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Paramedics may soon provide homecare to terminal patients

Move would allow people to die at home, and ease burden on emergency departments

A report headed to the emergency services committee next week says paramedics in Greater Sudbury have received specialized training to allow them to treat terminally ill patients in their homes.

The report says 59 per cent of people in Greater Sudbury with a terminal illness visited Health Sciences North's emergency room at least once in the month before they passed away.

“In Canada, of those who have a preference, 75 per cent wish to die at home or receive their care at home in the last weeks and days of life,” the report says.

“Despite this, Statistics Canada reports 70 per cent die in hospital and most will visit an emergency department. Paramedics facilitate over half of these emergency department visits. 

“Emergency departments tend to be loud, busy, overcrowded, and are often stressful for patients receiving palliative care who are often seeking urgent symptom control.”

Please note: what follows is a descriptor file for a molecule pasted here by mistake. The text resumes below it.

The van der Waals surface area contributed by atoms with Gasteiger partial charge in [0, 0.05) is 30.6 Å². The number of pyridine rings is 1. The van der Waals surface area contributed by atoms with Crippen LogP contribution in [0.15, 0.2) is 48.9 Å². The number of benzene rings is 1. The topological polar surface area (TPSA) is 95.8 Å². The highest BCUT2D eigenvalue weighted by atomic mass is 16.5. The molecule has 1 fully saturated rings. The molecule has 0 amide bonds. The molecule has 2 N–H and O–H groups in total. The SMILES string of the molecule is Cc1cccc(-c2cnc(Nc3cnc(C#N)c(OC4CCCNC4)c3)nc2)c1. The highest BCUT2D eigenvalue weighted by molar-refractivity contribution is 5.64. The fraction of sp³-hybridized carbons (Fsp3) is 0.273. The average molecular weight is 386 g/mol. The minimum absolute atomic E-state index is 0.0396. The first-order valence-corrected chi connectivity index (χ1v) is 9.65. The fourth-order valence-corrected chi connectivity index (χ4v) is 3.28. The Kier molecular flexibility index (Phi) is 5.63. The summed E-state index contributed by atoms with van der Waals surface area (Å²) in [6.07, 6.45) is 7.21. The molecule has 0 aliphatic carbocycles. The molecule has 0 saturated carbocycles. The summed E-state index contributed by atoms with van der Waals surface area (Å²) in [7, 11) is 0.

Because the trips to the ER are usually related to pain control and other end-of-life issues, the report says paramedics can offer care in the patient's home, a better environment for everyone.

“Evidence shows that having paramedics provide palliative care and end-of-life care in the home improves comfort and quality of life for people with debilitating illnesses, as well as their families,” the report says. “It also reduces the number of avoidable trips to the hospital and the use of health system resources, such as hospital beds and emergency departments.”

Paramedics are trained in a new curriculum called 'LEAP for Paramedics' (LEAP – Learning Essentials and Approaches to Palliative Care). The program was developed in 2014 in Prince Edward Island and Nova Scotia.

Traditionally, paramedics stabilize patients and take them to hospital, so have not been trained on treating people at home, and don't receive background medical information or treatment plans for their patients.

“The recent announcement that an expanded scope for paramedics will soon be approved by the Ministry of Health lends opportunity to care for our community patients who are choosing to palliate at home,” the report says. “Paramedics will soon play a larger role in palliative care and we will be working with palliative care providers here in Sudbury to work on roles, processes and clinical directives in the upcoming months. This is a great example of co-ordinated care for northerners across the full continuum of care.”

Read the full report here.


Darren MacDonald

About the Author: Darren MacDonald

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